2015-12-17 / Opinions

A great cloud of witnesses were watching Washington Fire Department ceremonies

By KIP BURKE news editor

As I photographed the ceremony at Washington Fire Department Saturday and watched not only an awesome fire truck be placed into service, but three Washington firefighters promoted to much-deserved new ranks, I couldn’t help but think there was, perhaps, a greater cloud of witnesses than the folks we could see.

It wouldn’t surprise me at all if the late Chiefs Alan Poss and Rufus Rider weren’t leaning over a cloud, looking down from Glory with great pride at the fire department that they’d worked so hard, so long, to have now. Joining them, I’m sure, was a host of departed firefighters from years past, all busting with pride over how their decades of work had paid off.

They’re especially proud, I bet, of the three home-grown men who were promoted: new Assistant Chiefs Kevin Tucker and Greg Scott, and new Captain Ryan Burton. These three men have put in uncountable hours of work and training not just to be ready for the next fire or rescue, but to train all their fellow firefighters to work together as a life-saving team.

All three are members of the elite Georgia Search and Rescue Task Force 3, one of seven such task forces across the state. To attain that high status, they all underwent 240 hours of extra training to learn how to handle everything from massive tornado damage to the collapse of a building, bridge, or construction trench. They continue to pass that specialized technical rescue skills to a new generation of firefighters all over the county, just as Alan Poss knew they would years ago. The chiefs old and new are also proud as they can be about the fancy new ladder truck that was “wet down” into service Saturday. Learning how to access federal grant money, a skill every chief has had to learn, has resulted in our getting, as Chief C.J. Gilland said, “a million dollar ladder truck for the price of a new pickup.”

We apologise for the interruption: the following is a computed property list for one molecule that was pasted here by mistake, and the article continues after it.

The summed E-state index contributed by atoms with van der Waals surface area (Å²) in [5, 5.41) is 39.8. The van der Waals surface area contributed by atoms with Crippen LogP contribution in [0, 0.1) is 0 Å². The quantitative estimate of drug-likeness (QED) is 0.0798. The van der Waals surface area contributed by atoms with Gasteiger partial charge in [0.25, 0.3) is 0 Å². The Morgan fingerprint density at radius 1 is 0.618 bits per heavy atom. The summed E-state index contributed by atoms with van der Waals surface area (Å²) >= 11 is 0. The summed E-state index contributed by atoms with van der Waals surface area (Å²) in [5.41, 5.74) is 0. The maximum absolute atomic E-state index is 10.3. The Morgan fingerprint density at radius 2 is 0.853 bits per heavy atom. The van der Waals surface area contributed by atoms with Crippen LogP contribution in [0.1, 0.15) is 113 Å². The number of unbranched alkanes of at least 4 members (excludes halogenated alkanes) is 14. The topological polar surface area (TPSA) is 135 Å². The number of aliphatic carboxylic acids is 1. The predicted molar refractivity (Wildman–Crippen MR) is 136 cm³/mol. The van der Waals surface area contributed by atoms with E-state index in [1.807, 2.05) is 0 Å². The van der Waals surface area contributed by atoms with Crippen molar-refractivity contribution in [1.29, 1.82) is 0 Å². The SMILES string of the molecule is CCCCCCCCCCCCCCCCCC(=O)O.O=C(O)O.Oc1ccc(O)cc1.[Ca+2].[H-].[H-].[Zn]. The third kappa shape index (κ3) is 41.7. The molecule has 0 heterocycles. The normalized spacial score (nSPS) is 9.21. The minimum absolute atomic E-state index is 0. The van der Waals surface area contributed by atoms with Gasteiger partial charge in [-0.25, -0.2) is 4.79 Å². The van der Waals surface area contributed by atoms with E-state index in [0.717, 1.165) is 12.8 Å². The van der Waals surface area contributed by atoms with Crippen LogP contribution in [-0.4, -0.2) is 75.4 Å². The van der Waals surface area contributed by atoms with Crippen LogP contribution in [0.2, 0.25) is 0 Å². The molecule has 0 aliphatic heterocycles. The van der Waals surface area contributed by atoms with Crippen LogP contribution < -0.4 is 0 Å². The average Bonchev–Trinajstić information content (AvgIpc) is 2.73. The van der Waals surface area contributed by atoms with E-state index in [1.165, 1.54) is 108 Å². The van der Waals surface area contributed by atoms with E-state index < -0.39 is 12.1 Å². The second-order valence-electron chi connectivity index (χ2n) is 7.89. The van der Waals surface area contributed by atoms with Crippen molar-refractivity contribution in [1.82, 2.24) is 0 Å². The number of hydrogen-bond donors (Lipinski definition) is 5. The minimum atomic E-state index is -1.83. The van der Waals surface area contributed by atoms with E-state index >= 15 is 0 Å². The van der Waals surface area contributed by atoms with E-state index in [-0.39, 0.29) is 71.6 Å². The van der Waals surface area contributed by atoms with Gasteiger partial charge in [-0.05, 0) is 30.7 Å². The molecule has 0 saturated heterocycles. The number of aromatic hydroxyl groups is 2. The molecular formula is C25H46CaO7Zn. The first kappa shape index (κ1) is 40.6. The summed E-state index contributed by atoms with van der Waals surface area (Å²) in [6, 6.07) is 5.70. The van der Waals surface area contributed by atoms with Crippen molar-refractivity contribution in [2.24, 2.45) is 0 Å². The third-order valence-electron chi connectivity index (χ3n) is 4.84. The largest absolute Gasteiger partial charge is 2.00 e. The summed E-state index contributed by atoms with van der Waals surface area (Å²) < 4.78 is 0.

Some folks, thinking they were saying something clever, have asked why we need a 100-foot-high ladder truck since we’re a little short on skyscrapers. Well, the reality of firefighting and rescue isn’t what you see on old movies, where the ladder was only used to reach windows high on a tall building. That’s just not true anymore.

In our case, it gives the firefighters the ability to reach not just up, but out and over, into large factory buildings to blast water into a fire from above, and to reach out and save structures that otherwise would burn down.

Firefighters on the platform at the top of the “ladder” can also help rescue people who otherwise would be out of reach – on an overturned car in a flooded creek or river, or any other inaccessible location, without risking the lives of the rescuers quite so much. It’s going to be a life-saver, and will serve Washington-Wilkes for the next 30 years, for the price of a pickup truck. So there.

During the ceremony Saturday, two things were said that will stick with me forever. Mayor Ames Barnett said that his office window overlooks the back of the firehouse, and he said he’d been amazed at how the firefighters worked constantly, day in and day out, doing training and equipment maintenance between calls.

The other was what the fire truck company representative Guy Binion said. Binion, a man who works with fire stations all over the country, was very impressed with our firefighters. When a call came in, he said, “they were out of the station and on the scene before most departments would even be leaving the station.”

I bet in Heaven there were some chiefs’ brass buttons popping with pride at those words, and we should be proud too.

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